the nonliberal economists around here have alternative explanations that they claim also have an excellent track record. I do not claim to understand what the duck they’re talking about, but I will give them the benefit of the doubt and say that it is possible that we don’t have enough data to distinguish between the two models.

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  3. I think Ross Douthat is a good writer. I just think he is wrong about a lot of things and seemed to be an example of concern trolling. But he is decent at prose! ;)

    I agree with Silver that the GOP has an advantage to take back the Senate this year unless the Akin and O’Donnell themselves which is a distinct possibility.

    I don’t think you are documenting anything new here. What you might be documenting is a fundamental part of human nature. If you think ideology is the enemy, I would like to see a series of posts about how we can overcome ideology. Were things better and less ideological in the past? Tip O’Neil might have worked with Reagan but Tip O’Neal decided to become a member of the Democratic Party for potentially ideological reasons. Ideology exists and probably does so for a reason.

    Nate Silver is probably right about the chances of the GOP retaking the senate this year. However, I feel like getting out the vote is a tricky combination of confidence and fear. You need to make your voters/supporters confident in victory but fearful enough that the other guys/gals might win. This is why the Democratic Party needs to reign down on Silver a little. They would pretty much be fucked if they admitted he was right.

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      • Tod,
        It’s not okay to DDOS someone’s poor server because you disagree with their election prediction. It is rather amusing that the DDOS was part of the research study design (aka he published the trolling).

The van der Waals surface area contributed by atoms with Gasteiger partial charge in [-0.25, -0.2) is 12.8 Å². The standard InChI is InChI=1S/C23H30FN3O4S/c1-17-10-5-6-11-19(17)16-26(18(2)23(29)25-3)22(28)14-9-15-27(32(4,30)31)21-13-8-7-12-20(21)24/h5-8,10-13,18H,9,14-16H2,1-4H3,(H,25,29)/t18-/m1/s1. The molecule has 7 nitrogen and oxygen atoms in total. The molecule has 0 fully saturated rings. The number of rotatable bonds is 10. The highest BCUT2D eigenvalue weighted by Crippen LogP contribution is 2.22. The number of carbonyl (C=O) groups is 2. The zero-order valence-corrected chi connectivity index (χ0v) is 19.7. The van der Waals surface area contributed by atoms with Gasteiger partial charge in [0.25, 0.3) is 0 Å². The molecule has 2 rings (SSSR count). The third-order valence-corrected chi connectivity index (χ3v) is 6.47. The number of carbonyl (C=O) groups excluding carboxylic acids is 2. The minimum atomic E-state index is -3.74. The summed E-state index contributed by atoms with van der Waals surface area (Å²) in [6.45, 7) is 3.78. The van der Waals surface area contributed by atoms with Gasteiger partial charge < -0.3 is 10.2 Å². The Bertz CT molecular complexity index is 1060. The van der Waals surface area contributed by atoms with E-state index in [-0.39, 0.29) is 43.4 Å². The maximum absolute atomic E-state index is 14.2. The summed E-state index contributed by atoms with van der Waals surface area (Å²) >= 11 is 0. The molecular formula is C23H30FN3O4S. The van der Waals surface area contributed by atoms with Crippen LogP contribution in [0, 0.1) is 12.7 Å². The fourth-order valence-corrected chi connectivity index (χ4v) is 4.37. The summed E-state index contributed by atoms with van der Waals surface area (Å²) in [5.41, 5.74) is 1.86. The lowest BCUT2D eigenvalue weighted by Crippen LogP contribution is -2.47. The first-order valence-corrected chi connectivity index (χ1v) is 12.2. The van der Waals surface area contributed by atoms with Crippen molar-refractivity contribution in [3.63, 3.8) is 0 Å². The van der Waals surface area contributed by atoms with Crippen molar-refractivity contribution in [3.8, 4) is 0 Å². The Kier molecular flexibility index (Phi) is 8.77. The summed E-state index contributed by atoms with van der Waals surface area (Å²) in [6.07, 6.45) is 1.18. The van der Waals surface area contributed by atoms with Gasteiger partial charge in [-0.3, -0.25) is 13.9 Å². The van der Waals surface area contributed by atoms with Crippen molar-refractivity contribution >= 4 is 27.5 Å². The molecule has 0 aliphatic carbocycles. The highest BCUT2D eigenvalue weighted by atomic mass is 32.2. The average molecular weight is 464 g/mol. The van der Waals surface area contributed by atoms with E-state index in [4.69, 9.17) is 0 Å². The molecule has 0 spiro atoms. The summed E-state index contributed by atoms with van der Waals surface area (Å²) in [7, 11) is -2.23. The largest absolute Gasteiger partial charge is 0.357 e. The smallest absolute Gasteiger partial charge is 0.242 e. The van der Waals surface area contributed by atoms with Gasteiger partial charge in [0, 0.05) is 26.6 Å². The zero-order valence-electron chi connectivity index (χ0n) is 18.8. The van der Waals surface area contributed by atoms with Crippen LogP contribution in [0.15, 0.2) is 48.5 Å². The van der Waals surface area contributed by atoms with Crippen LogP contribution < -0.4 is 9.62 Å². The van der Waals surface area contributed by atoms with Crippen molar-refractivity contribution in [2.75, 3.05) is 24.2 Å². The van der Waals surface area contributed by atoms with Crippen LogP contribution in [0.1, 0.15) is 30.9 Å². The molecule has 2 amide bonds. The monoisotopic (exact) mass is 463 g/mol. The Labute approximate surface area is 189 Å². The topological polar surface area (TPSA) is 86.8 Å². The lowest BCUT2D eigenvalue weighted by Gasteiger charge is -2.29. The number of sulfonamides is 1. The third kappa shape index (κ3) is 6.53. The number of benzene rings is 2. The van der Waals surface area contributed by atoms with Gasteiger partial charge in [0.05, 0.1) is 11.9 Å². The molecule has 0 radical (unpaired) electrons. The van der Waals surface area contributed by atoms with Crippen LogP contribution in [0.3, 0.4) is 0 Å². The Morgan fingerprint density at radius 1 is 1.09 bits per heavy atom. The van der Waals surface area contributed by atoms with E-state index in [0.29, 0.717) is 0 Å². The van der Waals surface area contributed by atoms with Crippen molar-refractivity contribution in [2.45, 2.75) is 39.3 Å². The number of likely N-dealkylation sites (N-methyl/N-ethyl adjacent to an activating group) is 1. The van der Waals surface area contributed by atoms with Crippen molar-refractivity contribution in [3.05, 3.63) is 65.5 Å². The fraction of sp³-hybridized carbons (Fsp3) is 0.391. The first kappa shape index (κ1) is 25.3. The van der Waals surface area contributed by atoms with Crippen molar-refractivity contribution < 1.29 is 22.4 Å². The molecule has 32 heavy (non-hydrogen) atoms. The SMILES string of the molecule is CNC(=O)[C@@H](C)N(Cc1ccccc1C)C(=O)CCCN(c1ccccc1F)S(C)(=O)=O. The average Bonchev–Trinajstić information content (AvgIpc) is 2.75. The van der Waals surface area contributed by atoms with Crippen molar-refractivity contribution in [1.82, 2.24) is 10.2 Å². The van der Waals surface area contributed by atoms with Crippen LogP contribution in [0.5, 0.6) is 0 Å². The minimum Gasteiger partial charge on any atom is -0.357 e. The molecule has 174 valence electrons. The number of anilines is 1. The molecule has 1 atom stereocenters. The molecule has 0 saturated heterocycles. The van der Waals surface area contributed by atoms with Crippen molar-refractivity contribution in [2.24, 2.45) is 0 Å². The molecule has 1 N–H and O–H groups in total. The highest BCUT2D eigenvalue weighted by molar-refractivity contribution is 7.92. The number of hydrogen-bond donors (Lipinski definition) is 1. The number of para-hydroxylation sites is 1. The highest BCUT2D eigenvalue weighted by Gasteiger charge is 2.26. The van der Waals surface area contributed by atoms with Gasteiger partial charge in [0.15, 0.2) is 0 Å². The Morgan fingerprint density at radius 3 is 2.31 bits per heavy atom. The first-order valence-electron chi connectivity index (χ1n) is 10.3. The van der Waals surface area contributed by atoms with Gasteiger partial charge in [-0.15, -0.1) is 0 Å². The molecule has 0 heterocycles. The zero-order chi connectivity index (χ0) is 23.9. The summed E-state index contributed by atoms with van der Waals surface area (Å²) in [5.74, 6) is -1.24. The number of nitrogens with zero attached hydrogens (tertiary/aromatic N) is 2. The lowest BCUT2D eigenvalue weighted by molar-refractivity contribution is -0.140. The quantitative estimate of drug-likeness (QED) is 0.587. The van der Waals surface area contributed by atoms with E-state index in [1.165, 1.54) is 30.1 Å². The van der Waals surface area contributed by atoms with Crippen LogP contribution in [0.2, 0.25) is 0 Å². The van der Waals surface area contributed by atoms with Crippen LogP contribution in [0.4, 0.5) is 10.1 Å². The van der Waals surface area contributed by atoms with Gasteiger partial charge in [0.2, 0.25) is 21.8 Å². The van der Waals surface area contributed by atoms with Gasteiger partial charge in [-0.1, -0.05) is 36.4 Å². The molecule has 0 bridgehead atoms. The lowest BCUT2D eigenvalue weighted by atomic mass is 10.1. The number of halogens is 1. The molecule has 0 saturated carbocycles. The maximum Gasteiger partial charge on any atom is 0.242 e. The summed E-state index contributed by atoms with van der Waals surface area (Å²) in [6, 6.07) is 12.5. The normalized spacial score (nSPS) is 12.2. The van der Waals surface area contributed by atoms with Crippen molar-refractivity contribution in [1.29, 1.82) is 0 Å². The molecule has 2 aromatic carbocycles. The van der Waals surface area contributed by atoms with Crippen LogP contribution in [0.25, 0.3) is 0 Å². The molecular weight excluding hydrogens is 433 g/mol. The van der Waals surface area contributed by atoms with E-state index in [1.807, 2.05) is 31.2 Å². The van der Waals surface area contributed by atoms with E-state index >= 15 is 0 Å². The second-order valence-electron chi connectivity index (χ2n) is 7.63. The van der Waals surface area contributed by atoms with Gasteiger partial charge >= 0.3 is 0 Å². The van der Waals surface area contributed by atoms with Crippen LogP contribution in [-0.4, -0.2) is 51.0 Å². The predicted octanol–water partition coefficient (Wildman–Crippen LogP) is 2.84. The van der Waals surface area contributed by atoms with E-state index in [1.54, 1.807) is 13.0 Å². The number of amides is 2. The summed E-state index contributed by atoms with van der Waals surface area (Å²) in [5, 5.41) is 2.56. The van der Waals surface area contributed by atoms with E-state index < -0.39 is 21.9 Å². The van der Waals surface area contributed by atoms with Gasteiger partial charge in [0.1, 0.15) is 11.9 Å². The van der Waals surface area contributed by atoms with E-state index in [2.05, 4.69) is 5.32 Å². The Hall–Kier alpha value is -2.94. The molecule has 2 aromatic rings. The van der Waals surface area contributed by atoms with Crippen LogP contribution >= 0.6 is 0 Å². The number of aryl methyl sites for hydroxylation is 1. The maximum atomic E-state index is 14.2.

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      • — I think that, yes, from time to time it is okay to be full of shit if those who need to know know.

        Life’s complicated that way.

        But, yeah, I want democratic strategists to, internally, have a correct, unvarnished view of the electorate. I also want them to sell their ideas successfully, because my fucking life depends on it. Some small lies here and there, some massaged data presented in an interview — theses things seem to work, when done in moderation.

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      • v,
        I don’t expect the DSCC to ever be telling the truth. If they do so, it is by pure happenstance. DailyKos has some investiture in telling the truth — but they’re rather blatant about what they want — to elect more democrats.

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      • When I was on the football team in middle school, our second game was against a goliath of a middle school that typically beat us pretty bad on the field. It was a home game, though, so the coach gave us a speech about how we don’t ever lose at home. I remember thinking at the time…

        “That’s unlikely to be accurate. Beyond which, their school is twice our size. A random distribution of talent would give them an extraordinary advantage on account of their significantly larger talent pool. It’s a good thing coach teaches social studies and not math…”

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      • If I can riff a bit on Will’s comment, I used to be plagued with students who wanted to be coaches. They knew to be coaches they had to get teaching degrees, and math and science were too hard, and art or music wasn’t their thing, so they chose the Social Studies Teacher Ed major and infested my classes. They sat in the back, didn’t take notes, and talked or slept until I booted them out. And they wanted to my kids’ teachers?

        Truthfully, the social studies track probably is the easiest of those, but in consequence, our state–and probably others–has a much higher bar for passing the state exam. And these guys–guys specifically–were not passing.

        So two years ago we upped the standards for being in that program, and those kids magically disappeared from my classes.